Category Archives: Writing

Eleanor Catton on character

Eleanor Catton, the youngest person ever to win the Man Booker prize (at 28)–this for the longest book ever to win it, the 800+ page The Luminaries–was in Winnipeg recently to kick off the Winnipeg International Writers Festival (aka Thin Air). I enjoyed hearing her read and be interviewed.

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Eleanor Catton at Thin Air 2014

An hour allows only impressions, of course, but in reading about her elsewhere I find my impressions corroborated: Catton is a hugely intelligent and articulate young woman with a friendly, open demeanor. Her life has been irretrievably altered by the fame and money the Booker confers (one feels almost anxious for her sake), but she seems quite solidly grounded. Perhaps her years of immersion in a novel about the 1860s gold rush in New Zealand, with a host of characters who  feel they’ll be changed if only they strike gold, will stand her in good stead. “Money,” she told us, “is incapable of transforming us; only love can.”

Catton spoke at some length about how she constructed her story around the Zodiac, working “from the archetypes outward,” and the interaction of the twelve signs and seven planets. What I took away from this, and appreciated, was her emphasis on knowing thoroughly one’s characters, as well as noticing the beauty of structure and patterns and various schemes by which we organize meaning and relationships. (For what it’s worth, I’ve found the Enneagram useful for going deeper into my fictional characters once they present themselves to me—to consider their underlying motivations, their ways of being healthy, their ways of being unhealthy, and so on.) An archetype is a mold or form within which to work, said Catton, in contrast to a stereotype which reduces people to one trait.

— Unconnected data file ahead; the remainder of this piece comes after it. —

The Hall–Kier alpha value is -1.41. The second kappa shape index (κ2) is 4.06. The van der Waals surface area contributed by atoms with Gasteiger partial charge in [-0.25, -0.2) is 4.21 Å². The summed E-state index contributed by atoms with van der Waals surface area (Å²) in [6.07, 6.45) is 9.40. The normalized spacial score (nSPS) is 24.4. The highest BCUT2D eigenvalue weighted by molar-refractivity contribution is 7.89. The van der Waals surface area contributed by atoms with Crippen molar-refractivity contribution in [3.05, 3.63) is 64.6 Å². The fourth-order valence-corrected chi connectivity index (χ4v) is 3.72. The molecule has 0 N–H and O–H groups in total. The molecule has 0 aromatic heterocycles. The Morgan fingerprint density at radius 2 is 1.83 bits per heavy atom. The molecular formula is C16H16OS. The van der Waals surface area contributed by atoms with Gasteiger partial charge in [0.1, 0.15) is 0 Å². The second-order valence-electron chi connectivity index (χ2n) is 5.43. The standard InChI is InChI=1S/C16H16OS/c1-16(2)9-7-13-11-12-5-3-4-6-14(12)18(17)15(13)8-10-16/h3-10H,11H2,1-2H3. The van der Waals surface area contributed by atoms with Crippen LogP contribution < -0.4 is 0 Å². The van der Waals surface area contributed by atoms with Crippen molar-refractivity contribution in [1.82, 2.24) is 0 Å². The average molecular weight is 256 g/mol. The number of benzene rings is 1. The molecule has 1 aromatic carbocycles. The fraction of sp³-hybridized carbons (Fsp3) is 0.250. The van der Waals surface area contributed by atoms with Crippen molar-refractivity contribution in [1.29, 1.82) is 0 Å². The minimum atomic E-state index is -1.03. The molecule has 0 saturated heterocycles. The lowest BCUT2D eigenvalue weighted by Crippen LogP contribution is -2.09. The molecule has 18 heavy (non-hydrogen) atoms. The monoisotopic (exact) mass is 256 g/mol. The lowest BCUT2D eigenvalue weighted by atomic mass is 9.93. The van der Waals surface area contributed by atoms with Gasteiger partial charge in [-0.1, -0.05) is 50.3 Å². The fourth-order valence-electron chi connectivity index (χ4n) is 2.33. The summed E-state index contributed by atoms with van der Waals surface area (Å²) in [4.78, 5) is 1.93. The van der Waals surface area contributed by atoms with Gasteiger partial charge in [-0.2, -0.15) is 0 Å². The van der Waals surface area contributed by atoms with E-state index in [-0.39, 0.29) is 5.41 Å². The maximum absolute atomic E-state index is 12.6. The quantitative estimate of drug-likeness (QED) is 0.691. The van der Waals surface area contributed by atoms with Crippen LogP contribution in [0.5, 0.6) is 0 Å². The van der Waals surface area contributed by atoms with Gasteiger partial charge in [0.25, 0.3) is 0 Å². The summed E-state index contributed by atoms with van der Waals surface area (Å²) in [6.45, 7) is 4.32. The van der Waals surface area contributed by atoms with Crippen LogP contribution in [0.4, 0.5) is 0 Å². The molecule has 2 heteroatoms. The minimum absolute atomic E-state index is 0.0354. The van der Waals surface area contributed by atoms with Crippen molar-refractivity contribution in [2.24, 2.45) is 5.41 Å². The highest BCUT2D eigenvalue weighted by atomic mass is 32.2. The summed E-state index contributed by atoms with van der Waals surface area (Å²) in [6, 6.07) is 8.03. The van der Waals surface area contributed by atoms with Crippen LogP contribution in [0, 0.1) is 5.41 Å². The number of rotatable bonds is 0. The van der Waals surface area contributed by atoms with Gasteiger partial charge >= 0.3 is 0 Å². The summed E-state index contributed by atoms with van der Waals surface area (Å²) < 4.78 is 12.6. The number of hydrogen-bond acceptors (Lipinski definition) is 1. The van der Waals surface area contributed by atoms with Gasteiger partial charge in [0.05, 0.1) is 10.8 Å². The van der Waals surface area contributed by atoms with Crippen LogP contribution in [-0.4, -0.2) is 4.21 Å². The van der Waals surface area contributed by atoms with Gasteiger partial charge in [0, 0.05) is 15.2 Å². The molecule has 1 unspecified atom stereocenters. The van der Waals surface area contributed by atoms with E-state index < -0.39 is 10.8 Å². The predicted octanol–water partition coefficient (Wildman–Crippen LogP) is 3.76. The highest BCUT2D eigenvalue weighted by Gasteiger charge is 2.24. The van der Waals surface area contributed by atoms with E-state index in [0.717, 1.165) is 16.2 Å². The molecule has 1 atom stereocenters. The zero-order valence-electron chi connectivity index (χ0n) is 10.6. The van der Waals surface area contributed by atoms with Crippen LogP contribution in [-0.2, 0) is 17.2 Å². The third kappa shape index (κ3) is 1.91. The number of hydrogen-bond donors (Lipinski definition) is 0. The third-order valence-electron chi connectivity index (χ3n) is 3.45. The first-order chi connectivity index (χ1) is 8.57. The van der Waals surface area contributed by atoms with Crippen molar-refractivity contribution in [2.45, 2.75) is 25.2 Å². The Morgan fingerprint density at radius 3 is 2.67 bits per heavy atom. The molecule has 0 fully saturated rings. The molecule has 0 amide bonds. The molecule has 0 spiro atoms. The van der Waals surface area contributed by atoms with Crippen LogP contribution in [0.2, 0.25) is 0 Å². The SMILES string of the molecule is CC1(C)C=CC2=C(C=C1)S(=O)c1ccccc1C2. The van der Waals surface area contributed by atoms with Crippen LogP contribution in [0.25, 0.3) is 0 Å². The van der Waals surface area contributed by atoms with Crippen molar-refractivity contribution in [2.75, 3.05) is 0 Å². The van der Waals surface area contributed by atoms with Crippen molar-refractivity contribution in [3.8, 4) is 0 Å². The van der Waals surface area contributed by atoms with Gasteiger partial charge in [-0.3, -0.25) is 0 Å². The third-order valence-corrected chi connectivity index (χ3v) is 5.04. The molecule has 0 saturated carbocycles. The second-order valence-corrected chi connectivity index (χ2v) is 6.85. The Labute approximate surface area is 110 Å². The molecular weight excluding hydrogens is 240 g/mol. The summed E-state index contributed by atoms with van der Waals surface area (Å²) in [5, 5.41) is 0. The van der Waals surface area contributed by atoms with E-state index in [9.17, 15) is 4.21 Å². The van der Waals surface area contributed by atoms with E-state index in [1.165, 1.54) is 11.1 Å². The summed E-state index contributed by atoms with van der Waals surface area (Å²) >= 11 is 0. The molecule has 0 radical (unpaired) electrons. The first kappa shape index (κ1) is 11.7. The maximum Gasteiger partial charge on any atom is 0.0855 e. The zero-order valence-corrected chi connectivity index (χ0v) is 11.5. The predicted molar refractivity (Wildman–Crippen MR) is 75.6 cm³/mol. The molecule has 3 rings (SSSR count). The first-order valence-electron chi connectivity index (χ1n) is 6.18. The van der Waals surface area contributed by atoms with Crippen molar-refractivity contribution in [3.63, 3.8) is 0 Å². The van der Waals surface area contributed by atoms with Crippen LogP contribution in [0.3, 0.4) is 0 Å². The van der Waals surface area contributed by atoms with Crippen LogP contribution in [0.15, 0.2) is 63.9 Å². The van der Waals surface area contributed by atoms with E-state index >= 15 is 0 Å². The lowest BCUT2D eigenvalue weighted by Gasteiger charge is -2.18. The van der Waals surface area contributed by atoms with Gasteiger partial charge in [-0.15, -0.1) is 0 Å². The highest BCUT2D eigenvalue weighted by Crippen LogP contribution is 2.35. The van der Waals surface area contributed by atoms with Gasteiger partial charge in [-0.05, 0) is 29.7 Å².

“It’s important to love your characters,” she said further; writers shouldn’t condescend to them. “If you can get the reader to fall in love with a character, you’re giving the greatest pleasure a reader can have.”

Although I haven’t read The Luminaries yet, I’ll watch for “twinship” when I do, which Catton said is at the heart of the novel. She’s interested in mirror opposites, the interplay of fate and will, sale versus gifts, and value versus worth.

 

 

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Does the First World War belong to me?

The first question Susan Sanford Blades asked me in an e-mail interview about “Mask” was, Was this story informed at all by any of your personal experience (via family etc.) with the war? (“Mask,” which will appear in The Malahat Review this summer, concerns the repercussions of an English soldier’s facial injury in the First World War.) A perfectly appropriate question, perfectly innocent, about the story’s origin. When I read it, however, I reacted with an inner gasp of panic. Does the First World War actually belong to me? 

It had never occurred to me to me that it didn’t, but in that moment, before I went on to answer Susan, it loomed large. Did it belong enough, that is, for me to use it in a story?    Continue reading

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A baby, a novella

20140411-IMG_5769A second set of sticky notes about books is nearly ready to post, as promised, but I’m going to interrupt that brief series with two recent happenings in my life.